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George Smiley Books in order: How to readJohn le Carré’s series?

Last Updated 10 months ago.I don’t know if you heard, George Smiley is back after 27 years of absence. Let’s take a look at his previous apparitions.

Who is George Smiley?

George Smiley is a fictional character created by John le Carré. He is a spy or, more precisely, a career intelligence officer with ‘The Circus’ – the British overseas intelligence agency.

Smiley wasn’t necessarily a central character each time he made an appearance in one of Le Carré’s book. After all, even with a long career, being a spy required to live in the shadows. Smiley may be the most famous British spy after James Bond, but he was definitely another kind of spy.

George Smiley Books in order:

What is known as The Karla Trilogy is the most important part of the Smiley story, but his story started in 1961 in Call for the Dead.

The early days of spying

Call for the Dead George Smiley Books in order A Murder of Quality George Smiley Books in order The Spy Who Came in from the Cold George Smiley Books in order The Looking Glass War George Smiley Books in order

  1. Call for the Dead – George Smiley apparently made a mistake. After a routine security interview, he concluded that the affable Samuel Fennan had nothing to hide. Why, then, did the man from the Foreign Office shoot himself in the head only hours later? Or did he?
  2. A Murder of Quality – Miss Ailsa Brimley is in a quandary. She’s received a peculiar letter from Mrs. Stella Rode, saying that she fears her husband is trying to kill her. Reluctant to go to the police, Miss Brimley calls upon her old wartime colleague, George Smiley. Unfortunately, it’s too late. Mrs. Rode has just been murdered. As Smiley takes up the investigation, he realizes that in life – as in espionage – nothing is quite what it appears.
  3. The Spy Who Came in from the Cold – In the shadow of the newly erected Berlin Wall, Alec Leamas watches as his last agent is shot dead by East German sentries. For Leamas, the head of Berlin Station, the Cold War is over. As he faces the prospect of retirement or worse – a desk job – Control offers him a unique opportunity for revenge. Assuming the guise of an embittered and dissolute ex-agent, Leamas is set up to trap Mundt, the deputy director of the East German Intelligence Service – with himself as the bait. In the background is George Smiley, ready to make the game play out just as Control wants.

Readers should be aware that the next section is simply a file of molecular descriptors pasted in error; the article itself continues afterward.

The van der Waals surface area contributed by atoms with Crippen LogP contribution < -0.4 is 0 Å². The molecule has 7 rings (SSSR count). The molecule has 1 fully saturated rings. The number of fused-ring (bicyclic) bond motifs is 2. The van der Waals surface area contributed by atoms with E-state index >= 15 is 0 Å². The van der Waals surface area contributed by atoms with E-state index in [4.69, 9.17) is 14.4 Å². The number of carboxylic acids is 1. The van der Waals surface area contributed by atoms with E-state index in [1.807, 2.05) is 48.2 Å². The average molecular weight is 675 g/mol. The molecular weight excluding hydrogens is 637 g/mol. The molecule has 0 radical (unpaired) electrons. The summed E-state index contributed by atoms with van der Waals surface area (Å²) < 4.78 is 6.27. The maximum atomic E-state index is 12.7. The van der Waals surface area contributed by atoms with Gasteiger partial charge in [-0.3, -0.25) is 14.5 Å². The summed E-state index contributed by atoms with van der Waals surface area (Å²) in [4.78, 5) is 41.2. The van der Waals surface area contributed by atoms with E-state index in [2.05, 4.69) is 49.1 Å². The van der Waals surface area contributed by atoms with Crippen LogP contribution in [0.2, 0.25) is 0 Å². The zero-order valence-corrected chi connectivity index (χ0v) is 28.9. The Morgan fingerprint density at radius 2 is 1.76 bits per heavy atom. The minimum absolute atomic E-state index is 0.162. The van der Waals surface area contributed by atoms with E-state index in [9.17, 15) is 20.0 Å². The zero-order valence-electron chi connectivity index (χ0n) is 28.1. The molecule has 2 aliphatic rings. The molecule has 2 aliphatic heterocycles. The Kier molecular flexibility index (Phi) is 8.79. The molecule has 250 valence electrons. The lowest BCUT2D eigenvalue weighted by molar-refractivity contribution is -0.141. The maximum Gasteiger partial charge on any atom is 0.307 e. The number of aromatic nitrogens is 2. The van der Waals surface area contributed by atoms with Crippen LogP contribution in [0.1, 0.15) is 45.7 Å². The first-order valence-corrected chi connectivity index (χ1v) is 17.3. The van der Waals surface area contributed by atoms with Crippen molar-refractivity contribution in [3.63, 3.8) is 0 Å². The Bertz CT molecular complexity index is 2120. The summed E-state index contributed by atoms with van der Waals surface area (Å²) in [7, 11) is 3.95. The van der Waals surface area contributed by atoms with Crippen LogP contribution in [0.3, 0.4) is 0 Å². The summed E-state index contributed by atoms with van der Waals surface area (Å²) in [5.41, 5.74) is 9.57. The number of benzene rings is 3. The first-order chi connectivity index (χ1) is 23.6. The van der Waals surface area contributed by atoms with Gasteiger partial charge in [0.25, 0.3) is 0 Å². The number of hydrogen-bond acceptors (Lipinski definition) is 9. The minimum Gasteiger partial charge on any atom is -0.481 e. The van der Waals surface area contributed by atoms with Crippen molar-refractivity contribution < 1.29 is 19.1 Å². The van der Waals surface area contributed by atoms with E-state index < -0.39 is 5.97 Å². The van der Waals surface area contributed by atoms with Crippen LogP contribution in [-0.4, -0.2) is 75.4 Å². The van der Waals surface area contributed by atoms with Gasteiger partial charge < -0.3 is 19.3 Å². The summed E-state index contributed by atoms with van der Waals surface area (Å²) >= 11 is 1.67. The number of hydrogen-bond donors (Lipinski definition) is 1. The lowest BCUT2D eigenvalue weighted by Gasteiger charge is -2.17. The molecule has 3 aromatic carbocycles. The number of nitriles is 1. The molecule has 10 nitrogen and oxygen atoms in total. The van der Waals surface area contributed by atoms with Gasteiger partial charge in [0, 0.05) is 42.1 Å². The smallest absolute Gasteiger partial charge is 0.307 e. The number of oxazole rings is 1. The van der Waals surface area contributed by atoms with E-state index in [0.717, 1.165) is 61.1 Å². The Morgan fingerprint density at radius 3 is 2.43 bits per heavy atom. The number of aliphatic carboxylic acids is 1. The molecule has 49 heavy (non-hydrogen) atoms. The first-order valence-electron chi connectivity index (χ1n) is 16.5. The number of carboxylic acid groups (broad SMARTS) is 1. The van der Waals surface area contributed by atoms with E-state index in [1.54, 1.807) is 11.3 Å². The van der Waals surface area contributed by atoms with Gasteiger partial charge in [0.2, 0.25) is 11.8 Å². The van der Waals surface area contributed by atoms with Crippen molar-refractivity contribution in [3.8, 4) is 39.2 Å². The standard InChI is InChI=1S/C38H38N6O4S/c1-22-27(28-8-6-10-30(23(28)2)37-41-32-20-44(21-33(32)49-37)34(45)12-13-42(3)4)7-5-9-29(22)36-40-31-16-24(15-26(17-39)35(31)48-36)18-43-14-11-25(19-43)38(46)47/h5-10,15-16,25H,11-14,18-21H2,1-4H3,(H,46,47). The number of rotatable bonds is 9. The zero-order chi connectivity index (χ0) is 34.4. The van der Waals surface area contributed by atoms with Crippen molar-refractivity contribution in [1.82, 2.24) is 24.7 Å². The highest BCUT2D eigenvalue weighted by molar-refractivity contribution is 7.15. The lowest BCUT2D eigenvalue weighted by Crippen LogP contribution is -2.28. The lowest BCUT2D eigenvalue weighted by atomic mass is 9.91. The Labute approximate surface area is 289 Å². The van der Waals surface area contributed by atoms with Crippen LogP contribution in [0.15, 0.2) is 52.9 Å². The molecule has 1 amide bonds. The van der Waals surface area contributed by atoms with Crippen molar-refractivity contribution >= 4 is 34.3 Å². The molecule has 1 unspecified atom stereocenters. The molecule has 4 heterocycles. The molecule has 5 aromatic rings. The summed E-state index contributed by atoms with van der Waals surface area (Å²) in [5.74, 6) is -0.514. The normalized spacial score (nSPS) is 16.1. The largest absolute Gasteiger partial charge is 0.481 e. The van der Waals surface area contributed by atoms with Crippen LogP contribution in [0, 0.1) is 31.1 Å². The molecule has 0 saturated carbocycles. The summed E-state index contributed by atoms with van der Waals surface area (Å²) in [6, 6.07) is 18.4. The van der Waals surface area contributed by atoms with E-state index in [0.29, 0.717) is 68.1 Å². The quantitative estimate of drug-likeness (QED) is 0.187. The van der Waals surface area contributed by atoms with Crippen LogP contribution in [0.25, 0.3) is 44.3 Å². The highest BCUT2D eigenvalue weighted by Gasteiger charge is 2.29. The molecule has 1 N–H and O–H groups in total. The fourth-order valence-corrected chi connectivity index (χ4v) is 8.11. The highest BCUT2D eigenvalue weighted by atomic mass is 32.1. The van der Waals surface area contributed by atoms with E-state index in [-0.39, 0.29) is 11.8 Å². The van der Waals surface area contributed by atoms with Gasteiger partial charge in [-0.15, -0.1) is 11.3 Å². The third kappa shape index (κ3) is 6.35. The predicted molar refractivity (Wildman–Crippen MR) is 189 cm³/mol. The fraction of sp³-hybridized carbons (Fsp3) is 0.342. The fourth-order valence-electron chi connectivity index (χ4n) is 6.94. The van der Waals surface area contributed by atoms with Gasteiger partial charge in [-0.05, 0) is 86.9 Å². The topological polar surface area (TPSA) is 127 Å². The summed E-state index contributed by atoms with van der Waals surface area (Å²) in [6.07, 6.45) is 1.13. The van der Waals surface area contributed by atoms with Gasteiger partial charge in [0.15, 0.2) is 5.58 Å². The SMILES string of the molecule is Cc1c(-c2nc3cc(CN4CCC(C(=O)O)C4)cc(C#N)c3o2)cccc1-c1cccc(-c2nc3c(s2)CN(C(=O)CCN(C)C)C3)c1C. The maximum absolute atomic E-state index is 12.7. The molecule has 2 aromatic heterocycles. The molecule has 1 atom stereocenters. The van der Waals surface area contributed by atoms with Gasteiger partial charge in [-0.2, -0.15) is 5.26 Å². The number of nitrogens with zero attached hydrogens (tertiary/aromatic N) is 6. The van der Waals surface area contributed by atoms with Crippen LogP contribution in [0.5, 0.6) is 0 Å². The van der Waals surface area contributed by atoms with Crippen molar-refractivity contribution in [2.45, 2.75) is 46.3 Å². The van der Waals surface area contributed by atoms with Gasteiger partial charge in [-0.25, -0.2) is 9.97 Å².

4. The Looking Glass War – It would have been an easy job for the Circus: a can of film couriered from Helsinki to London. In the past the Circus handled all things political, while the Department dealt with matters military. But the Department has been moribund since the War, its resources siphoned away. Now, one of their agents is dead, and vital evidence verifying the presence of Soviet missiles near the West German border is gone. John Avery is the Department’s younger member and its last hope.

The Karla trilogy

Tinker Tailor Soldier Spy George Smiley Books in order The Honourable Schoolboy George Smiley Books in order Smiley’s People George Smiley Books in order

  1. Tinker Tailor Soldier Spy – The man he knew as ‘Control’ is dead, and the young Turks who forced him out now run the Circus. But George Smiley isn’t quite ready for retirement – especially when a pretty, would-be defector surfaces with a shocking accusation: a Soviet mole has penetrated the highest level of British Intelligence. Relying only on his wits and a small, loyal cadre, Smiley recognizes the hand of Karla – his Moscow Centre nemesis – and sets a trap to catch the traitor.
  2. The Honourable Schoolboy – The mole has been eliminated, but the damage wrought has brought the British Secret Service to its knees. Given the charge of the gravely compromised Circus, George Smiley embarks on a campaign to uncover what Moscow Centre most wants to hide. When the trail goes cold at a Hong Kong gold seam, Smiley dispatches Gerald Westerby to shake the money tree. A part-time operative with cover as a philandering journalist, Westerby insinuates himself into a war-torn world where allegiances – and lives – are bought and sold.
  3. Smiley’s People – A very junior agent answers Vladimir’s call, but it could have been the Chief of the Circus himself. No one at the British Secret Service considers the old spy to be anything except a senile has-been who can’t give up the game – until he’s shot in the face at point-blank range. Although George Smiley is officially retired, he’s summoned to identify the body now bearing Moscow Centre’s bloody imprimatur. As he works to unearth his friend’s fatal secrets, Smiley heads inexorably toward one final reckoning with Karla.

Smiley, Retired spy

The Secret Pilgrim George Smiley Books in order A Legacy of Spies George Smiley Books in order